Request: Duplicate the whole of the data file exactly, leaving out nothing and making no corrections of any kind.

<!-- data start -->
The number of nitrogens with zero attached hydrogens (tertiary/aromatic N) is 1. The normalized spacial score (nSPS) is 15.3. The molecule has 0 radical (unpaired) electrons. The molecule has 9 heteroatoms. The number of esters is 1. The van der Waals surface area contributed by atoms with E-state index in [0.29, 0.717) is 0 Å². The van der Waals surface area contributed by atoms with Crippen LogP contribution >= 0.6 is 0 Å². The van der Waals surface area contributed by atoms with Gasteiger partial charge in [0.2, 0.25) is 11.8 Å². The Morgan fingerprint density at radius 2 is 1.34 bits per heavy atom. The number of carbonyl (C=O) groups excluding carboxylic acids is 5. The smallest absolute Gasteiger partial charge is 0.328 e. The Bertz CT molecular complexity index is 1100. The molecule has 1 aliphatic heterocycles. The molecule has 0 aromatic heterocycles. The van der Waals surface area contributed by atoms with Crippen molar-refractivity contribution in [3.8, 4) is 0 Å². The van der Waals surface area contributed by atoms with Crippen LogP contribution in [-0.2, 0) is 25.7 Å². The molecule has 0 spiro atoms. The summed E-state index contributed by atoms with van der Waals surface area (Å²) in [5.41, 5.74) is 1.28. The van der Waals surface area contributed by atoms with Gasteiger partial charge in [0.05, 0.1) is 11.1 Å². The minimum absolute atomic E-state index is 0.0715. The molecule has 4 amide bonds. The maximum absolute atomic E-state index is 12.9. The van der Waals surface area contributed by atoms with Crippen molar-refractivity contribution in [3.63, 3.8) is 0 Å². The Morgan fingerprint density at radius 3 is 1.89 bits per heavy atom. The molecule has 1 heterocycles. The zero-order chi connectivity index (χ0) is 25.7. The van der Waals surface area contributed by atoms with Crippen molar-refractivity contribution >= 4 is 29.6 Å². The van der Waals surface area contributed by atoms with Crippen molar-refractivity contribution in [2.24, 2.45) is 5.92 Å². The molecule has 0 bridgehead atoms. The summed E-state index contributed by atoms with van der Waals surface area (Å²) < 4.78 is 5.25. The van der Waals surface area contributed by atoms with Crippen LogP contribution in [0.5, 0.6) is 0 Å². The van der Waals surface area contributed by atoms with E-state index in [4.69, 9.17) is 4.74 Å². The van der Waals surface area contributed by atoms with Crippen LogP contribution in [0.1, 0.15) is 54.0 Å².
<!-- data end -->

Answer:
The number of nitrogens with zero attached hydrogens (tertiary/aromatic N) is 1. The normalized spacial score (nSPS) is 15.3. The molecule has 0 radical (unpaired) electrons. The molecule has 9 heteroatoms. The number of esters is 1. The van der Waals surface area contributed by atoms with E-state index in [0.29, 0.717) is 0 Å². The van der Waals surface area contributed by atoms with Crippen LogP contribution >= 0.6 is 0 Å². The van der Waals surface area contributed by atoms with Gasteiger partial charge in [0.2, 0.25) is 11.8 Å². The Morgan fingerprint density at radius 2 is 1.34 bits per heavy atom. The number of carbonyl (C=O) groups excluding carboxylic acids is 5. The smallest absolute Gasteiger partial charge is 0.328 e. The Bertz CT molecular complexity index is 1100. The molecule has 1 aliphatic heterocycles. The molecule has 0 aromatic heterocycles. The van der Waals surface area contributed by atoms with Crippen molar-refractivity contribution in [3.8, 4) is 0 Å². The van der Waals surface area contributed by atoms with Crippen LogP contribution in [-0.2, 0) is 25.7 Å². The molecule has 0 spiro atoms. The summed E-state index contributed by atoms with van der Waals surface area (Å²) in [5.41, 5.74) is 1.28. The van der Waals surface area contributed by atoms with Gasteiger partial charge in [0.05, 0.1) is 11.1 Å². The minimum absolute atomic E-state index is 0.0715. The molecule has 4 amide bonds. The maximum absolute atomic E-state index is 12.9. The van der Waals surface area contributed by atoms with Crippen molar-refractivity contribution in [3.63, 3.8) is 0 Å². The Morgan fingerprint density at radius 3 is 1.89 bits per heavy atom. The molecule has 1 heterocycles. The zero-order chi connectivity index (χ0) is 25.7. The van der Waals surface area contributed by atoms with Crippen molar-refractivity contribution >= 4 is 29.6 Å². The van der Waals surface area contributed by atoms with Crippen molar-refractivity contribution in [2.24, 2.45) is 5.92 Å². The molecule has 0 bridgehead atoms. The summed E-state index contributed by atoms with van der Waals surface area (Å²) < 4.78 is 5.25. The van der Waals surface area contributed by atoms with Crippen LogP contribution in [0.5, 0.6) is 0 Å². The van der Waals surface area contributed by atoms with E-state index in [4.69, 9.17) is 4.74 Å². The van der Waals surface area contributed by atoms with Crippen LogP contribution in [0.1, 0.15) is 54.0 Å².